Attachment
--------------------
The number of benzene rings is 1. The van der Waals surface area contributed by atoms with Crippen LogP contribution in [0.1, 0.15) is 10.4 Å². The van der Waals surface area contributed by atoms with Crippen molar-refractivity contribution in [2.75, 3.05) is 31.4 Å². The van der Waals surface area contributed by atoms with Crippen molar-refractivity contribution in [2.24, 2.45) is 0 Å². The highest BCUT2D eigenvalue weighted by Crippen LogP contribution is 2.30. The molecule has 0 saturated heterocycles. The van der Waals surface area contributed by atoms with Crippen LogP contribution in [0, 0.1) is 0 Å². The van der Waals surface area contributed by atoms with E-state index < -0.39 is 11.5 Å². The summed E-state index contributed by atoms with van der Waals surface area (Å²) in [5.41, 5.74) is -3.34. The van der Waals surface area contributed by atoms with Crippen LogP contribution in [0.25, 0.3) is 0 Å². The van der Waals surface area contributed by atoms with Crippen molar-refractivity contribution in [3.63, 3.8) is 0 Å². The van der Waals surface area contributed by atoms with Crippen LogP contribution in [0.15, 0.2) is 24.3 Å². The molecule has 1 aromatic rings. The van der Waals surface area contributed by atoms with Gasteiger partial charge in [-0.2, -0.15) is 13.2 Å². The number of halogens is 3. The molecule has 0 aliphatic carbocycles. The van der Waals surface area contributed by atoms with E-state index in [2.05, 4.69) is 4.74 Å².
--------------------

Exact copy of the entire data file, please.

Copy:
The number of benzene rings is 1. The van der Waals surface area contributed by atoms with Crippen LogP contribution in [0.1, 0.15) is 10.4 Å². The van der Waals surface area contributed by atoms with Crippen molar-refractivity contribution in [2.75, 3.05) is 31.4 Å². The van der Waals surface area contributed by atoms with Crippen molar-refractivity contribution in [2.24, 2.45) is 0 Å². The highest BCUT2D eigenvalue weighted by Crippen LogP contribution is 2.30. The molecule has 0 saturated heterocycles. The van der Waals surface area contributed by atoms with Crippen LogP contribution in [0, 0.1) is 0 Å². The van der Waals surface area contributed by atoms with E-state index < -0.39 is 11.5 Å². The summed E-state index contributed by atoms with van der Waals surface area (Å²) in [5.41, 5.74) is -3.34. The van der Waals surface area contributed by atoms with Crippen LogP contribution in [0.25, 0.3) is 0 Å². The van der Waals surface area contributed by atoms with Crippen molar-refractivity contribution in [3.63, 3.8) is 0 Å². The van der Waals surface area contributed by atoms with Crippen LogP contribution in [0.15, 0.2) is 24.3 Å². The molecule has 1 aromatic rings. The van der Waals surface area contributed by atoms with Gasteiger partial charge in [-0.2, -0.15) is 13.2 Å². The number of halogens is 3. The molecule has 0 aliphatic carbocycles. The van der Waals surface area contributed by atoms with E-state index in [2.05, 4.69) is 4.74 Å².